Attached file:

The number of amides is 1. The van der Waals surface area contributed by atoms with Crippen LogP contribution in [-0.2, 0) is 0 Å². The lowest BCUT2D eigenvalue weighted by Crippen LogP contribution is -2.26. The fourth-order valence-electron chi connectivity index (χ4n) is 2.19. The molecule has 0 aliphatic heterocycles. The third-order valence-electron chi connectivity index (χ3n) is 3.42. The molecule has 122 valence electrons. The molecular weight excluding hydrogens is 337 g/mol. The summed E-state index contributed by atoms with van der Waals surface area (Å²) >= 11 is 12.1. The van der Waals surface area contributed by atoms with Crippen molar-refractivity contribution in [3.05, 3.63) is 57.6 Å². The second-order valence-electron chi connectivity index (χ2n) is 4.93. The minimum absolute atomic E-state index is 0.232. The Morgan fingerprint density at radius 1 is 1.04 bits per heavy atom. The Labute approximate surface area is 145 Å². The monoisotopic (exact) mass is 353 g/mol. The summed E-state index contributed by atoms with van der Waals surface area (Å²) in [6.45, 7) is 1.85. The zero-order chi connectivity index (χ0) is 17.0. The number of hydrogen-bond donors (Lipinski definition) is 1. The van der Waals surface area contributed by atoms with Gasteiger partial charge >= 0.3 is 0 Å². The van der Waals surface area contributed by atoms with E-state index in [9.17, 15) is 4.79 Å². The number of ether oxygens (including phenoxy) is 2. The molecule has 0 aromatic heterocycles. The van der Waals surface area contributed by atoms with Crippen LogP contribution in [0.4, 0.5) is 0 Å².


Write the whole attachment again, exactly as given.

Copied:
The number of amides is 1. The van der Waals surface area contributed by atoms with Crippen LogP contribution in [-0.2, 0) is 0 Å². The lowest BCUT2D eigenvalue weighted by Crippen LogP contribution is -2.26. The fourth-order valence-electron chi connectivity index (χ4n) is 2.19. The molecule has 0 aliphatic heterocycles. The third-order valence-electron chi connectivity index (χ3n) is 3.42. The molecule has 122 valence electrons. The molecular weight excluding hydrogens is 337 g/mol. The summed E-state index contributed by atoms with van der Waals surface area (Å²) >= 11 is 12.1. The van der Waals surface area contributed by atoms with Crippen molar-refractivity contribution in [3.05, 3.63) is 57.6 Å². The second-order valence-electron chi connectivity index (χ2n) is 4.93. The minimum absolute atomic E-state index is 0.232. The Morgan fingerprint density at radius 1 is 1.04 bits per heavy atom. The Labute approximate surface area is 145 Å². The monoisotopic (exact) mass is 353 g/mol. The summed E-state index contributed by atoms with van der Waals surface area (Å²) in [6.45, 7) is 1.85. The zero-order chi connectivity index (χ0) is 17.0. The number of hydrogen-bond donors (Lipinski definition) is 1. The van der Waals surface area contributed by atoms with Gasteiger partial charge >= 0.3 is 0 Å². The van der Waals surface area contributed by atoms with E-state index in [9.17, 15) is 4.79 Å². The number of ether oxygens (including phenoxy) is 2. The molecule has 0 aromatic heterocycles. The van der Waals surface area contributed by atoms with Crippen LogP contribution in [0.4, 0.5) is 0 Å².